Sunday March 3rd, 2024
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Egypt-Based Platform Pylon Reshapes Utilities for Developing Nations

Pylon is looking to keep the conversation on sustainability going by ramping up support for water and energy utility companies in Egypt and other emerging markets.

Cairo Scene

After the world flew to Egypt for the COP27 UN Climate Change Conference in Sharm El Sheikh, Pylon - an infrastructure management platform - is looking to keep the conversation on sustainability going by ramping up support for water and energy utility companies in Egypt and other emerging markets.

Launched in 2017, Pylon uses data and AI to provide tailored solutions for utility companies to improve revenue collection by up to 40%, while also increasing operational efficiencies and reducing carbon emissions.

A commercial director turned entrepreneur, Ahmed Ashour got his lightbulb moment while working at a leading metering company in Egypt. Seeing a gap in the market for solutions tailored to water and electricity distributors in emerging markets, such as electricity theft, missed payments, and technical losses due to poor maintenance and faulty equipment, Ashour decided to partner with his lifelong friend, Omar Mohamed Radi, to start his new venture.

“I wanted to start a new project and I knew that, at the time, Omar was starting a tech related company, and his brilliance when it comes to technology and coding was apparent,” Ashour, CEO and Co-Founder of Pylon, tells StartupScene. “So, one thing led to another, and then we started Pylon.”

As a young startup, Pylon quickly became profitable, growing by 3.5x in 2021. It now operates in Egypt and the Philippines, and is already eyeing expansion in Latin America, South East Asia and Africa. However, its road to success was far from a smooth ride at its outset.


Unlike most startups, Pylon didn’t raise investments during its first few years of operation. Instead, both co-founders poured money into the business, keeping it running through bootstrapping until it eventually became profitable.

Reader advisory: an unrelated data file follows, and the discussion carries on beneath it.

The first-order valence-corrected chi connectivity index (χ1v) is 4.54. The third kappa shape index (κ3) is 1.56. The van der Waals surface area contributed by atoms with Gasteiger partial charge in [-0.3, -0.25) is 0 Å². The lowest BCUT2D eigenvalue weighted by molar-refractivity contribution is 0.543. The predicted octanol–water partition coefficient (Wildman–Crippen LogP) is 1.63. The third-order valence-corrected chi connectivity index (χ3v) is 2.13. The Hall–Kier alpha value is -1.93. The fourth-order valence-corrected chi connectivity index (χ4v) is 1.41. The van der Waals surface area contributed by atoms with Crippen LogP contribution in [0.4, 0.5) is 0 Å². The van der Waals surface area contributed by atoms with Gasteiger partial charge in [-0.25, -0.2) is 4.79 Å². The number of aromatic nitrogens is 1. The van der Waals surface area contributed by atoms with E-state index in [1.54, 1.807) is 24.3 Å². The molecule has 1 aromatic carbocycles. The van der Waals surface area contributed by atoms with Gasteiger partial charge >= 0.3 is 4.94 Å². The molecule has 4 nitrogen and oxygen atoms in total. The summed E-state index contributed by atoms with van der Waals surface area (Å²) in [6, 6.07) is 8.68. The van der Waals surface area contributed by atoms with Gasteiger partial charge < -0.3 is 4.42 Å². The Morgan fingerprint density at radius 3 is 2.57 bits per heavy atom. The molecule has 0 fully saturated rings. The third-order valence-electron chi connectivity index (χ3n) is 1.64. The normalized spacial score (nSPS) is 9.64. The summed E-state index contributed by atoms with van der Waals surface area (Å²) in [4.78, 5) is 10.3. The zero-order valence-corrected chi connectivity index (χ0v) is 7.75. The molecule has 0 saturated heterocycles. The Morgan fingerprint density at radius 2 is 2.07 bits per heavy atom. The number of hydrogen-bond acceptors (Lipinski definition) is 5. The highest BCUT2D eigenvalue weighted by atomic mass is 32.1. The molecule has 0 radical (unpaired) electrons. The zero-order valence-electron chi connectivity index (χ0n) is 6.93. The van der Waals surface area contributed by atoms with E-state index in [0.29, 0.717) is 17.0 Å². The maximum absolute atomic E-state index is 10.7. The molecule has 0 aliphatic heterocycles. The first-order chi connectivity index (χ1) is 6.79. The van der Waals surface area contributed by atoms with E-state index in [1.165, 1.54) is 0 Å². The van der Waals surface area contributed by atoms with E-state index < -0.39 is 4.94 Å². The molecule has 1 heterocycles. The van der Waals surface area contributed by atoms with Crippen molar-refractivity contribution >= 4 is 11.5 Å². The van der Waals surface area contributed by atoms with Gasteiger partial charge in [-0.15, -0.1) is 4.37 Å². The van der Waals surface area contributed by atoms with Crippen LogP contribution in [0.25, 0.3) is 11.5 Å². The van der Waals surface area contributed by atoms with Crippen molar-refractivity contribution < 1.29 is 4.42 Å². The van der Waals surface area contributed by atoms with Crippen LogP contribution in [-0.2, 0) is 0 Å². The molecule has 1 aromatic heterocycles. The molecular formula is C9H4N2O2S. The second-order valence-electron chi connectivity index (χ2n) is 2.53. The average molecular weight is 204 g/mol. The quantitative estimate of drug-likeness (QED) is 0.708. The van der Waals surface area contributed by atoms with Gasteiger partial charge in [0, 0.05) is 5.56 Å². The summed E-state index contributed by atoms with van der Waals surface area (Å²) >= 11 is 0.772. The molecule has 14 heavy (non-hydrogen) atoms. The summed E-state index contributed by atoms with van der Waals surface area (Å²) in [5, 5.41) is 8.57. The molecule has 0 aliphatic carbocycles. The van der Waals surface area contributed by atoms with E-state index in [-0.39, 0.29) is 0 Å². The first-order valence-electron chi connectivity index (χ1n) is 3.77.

“We learned a lot from the experience,” Ashour says. “It made us realise that we shouldn’t adopt the mentality of burning cash for growth. Even though we were ridiculed at the time, and told that if you are not burning cash then you are not a startup, we knew how important it is to be able to have a profitable unit of economics at the end.”

While many other startups struggle to raise funds in the current economic climate, Pylon’s ability to demonstrate sustainable profitability, and prove a product market fit, allowed it to attract investors and raise a $19 million Seed round in early 2022.


But it would take more than just funding to get Pylon off the ground. The startup needed customers, particularly utility companies and governments in emerging markets.

“One of our major challenges is that there is a long sales cycle in the process,” Ashour says. “So, it takes us a long time to land a project.”

At times, Pylon struggles with having the right support from customers. As a company that gathers and analyses data from distribution grids to detect where theft and losses occur in the supply process, it needs to work with B2B or B2G entities who are committed to stopping the bleeding of valuable resources, and ultimately optimise their operational efficiencies.

“Distribution companies lose about 40% of their revenues due to inefficiencies,” Ashour says. “So, we look to operate in countries where there is serious interest in reducing losses and becoming more efficient. If you are working in a country where there is no support, it’s usually not a market that we would like to pursue.”

Despite the challenges, Pylon found the way to get customers onboard. “We bring in different financial institutions who would go and fund projects from the beginning,” Ashour explains. “These institutions then help the utility companies understand why they should be interested in our services, especially since the massive losses from their inefficiencies often cause them to be strapped for cash.”


While the startup is committed to increasing operational efficiencies and revenues for its customers, it is also taking sustainability seriously. Through its smart electricity grids, Pylon hopes to reduce carbon emissions by up to 25%. 

“Our long-term aim is to reduce the emissions of the world by 1 gigaton, making Pylon the first gigacorn in history,” Ashour says. “We aim to achieve that by 2035. So, that’s the race that we’re in.”

To put that in perspective, electricity grids contribute more than 40% of the world’s carbon emissions, according to a 2021 report by the International Energy Agency (IAE). 

Meanwhile, according to the World Bank, water losses in emerging markets can reach over 45 million cubic metres per day. However, Pylon hopes to change that by reducing water loss by up to 22%, potentially providing enough water to serve over 40 million people. 

“If we are not able to reduce our CO2 emissions, our children, not even our grandchildren, but the very next generation won’t live the life that we are currently living,” Ashour warns. “We need to work on it today so that they won’t come to us in 20 or 30 years and tell us that they’re paying the price for the things we did not do.”


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